DEAR MR. MELTZER: My husband and I sold our house and made a down payment on a new one. We had promised our daughter that when we sold our house, we would give her our beautiful electric oven. We did this and replaced it with the original oven that came with the house, which had been stored in our basement.
In the meantime, the buyer changed his mind and told us he wanted to back out of the sale and wanted his deposit back. We refused, naturally, because we had already put a downpayment on our new home, and needed the proceeds from the old one to settle on the new house.
The day before settlement was to take place, the buyers visited our old house and noticed the oven had been changed. They said this was not the way the sale had been made, and since we had changed the equipment, they refused to go ahead with settlement. They threatened to sue us for the downpayment.
We told them we would bring back the oven we had given our daughter. But they say it's too late. We need this money to settle for the new house, and we can't find another buyer at this late date. What can we do?
ANSWER: The buyer must settle because when the oven was brought back, the house would be in the original condition in which it was sold. They cannot back out of the deal on that basis. The agreement is valid.
DEAR MR. MELTZER: We kept our aluminum outdoor furniture in the garage all winter. When we took it out and placed it on the terrace, it looked terrible. It's looked that way all summer. It looks old and unattractive, and we bought it only last summer.
Is there anything that can be done to restore its shiny new look?
ANSWER: It's a simple matter to restore the bright new look of aluminum furniture after it's been shut up all season.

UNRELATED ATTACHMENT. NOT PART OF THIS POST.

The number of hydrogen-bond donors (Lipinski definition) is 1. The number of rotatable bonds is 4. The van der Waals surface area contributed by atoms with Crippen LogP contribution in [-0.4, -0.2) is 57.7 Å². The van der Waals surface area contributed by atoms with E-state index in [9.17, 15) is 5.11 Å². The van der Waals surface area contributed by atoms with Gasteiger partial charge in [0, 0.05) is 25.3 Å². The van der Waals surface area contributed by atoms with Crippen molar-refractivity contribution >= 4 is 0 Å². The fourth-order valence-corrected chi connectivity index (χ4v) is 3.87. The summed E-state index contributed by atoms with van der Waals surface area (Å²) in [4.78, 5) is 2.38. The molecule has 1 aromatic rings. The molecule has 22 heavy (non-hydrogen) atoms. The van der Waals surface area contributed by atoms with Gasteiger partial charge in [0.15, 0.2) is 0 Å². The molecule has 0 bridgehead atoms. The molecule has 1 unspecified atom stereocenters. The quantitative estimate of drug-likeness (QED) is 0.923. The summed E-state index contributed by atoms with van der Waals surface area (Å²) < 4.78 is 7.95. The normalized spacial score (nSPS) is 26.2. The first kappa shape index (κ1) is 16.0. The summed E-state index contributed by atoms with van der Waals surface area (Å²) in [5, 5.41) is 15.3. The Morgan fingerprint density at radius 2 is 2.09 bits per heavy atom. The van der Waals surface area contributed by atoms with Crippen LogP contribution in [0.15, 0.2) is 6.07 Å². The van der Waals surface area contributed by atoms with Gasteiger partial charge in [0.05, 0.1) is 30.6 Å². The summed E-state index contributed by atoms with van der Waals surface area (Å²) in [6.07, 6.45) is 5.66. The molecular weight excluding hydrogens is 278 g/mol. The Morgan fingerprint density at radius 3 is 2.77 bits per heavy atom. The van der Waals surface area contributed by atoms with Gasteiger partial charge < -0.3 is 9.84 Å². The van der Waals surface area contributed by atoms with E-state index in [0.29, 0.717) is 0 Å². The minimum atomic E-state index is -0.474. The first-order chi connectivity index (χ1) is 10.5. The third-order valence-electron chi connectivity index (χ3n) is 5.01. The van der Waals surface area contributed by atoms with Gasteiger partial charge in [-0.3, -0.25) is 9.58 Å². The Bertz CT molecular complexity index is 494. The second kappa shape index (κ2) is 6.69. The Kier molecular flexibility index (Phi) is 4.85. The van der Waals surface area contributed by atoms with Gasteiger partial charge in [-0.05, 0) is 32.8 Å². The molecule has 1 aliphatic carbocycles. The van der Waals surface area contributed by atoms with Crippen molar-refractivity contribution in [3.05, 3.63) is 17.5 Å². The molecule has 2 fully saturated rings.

Simply take some kitchen aluminum foil, crumple it and rub all over the aluminum parts. You'll be surprised at how wonderful it will look.
DEAR MR. MELTZER: We decided to build a patio onto the back of our house, and so we obtained a contractor's estimate. We told him to go ahead and he said he'd do the job on his first free day.
The following day we spoke with a neighbor about this, who told us that the contractor he had used for a patio was much more reasonable. So we hired him and sent the original contractor a letter, advising that we had changed our minds, and not to go ahead with the patio. Then we left for a holiday.
Upon returning, we found a beautiful patio installed, and we telephoned the second contractor to tell him how pleased we were. He said he hadn't yet been out to our house.
We were shocked! We were even more shocked to receive a bill from the first contractor a few days later. We called him and reminded him that we had cancelled it, but he claimed our letter hadn't arrived in his office until the day after he did the job, which was five days after we mailed the letter.
I can't believe it took six days for a letter to be delivered a few miles. I have refused to pay him more than I would have had to pay the second contractor. What is your opinion?
ANSWER: If you had sent the letter via certified or registered mail, requesting a return receipt, you would have saved yourself money. In that way, you would have proof as to whether he received your letter before the work was done.
This is one case in which someone has tried to take advantage of our slow postal service.
Bernard C. Meltzer is a realtor, engineer and appraiser. He does not answer letters personally but only through this column. His address: Suite 900, 112 S. 16th St., Philadelphia, 19102.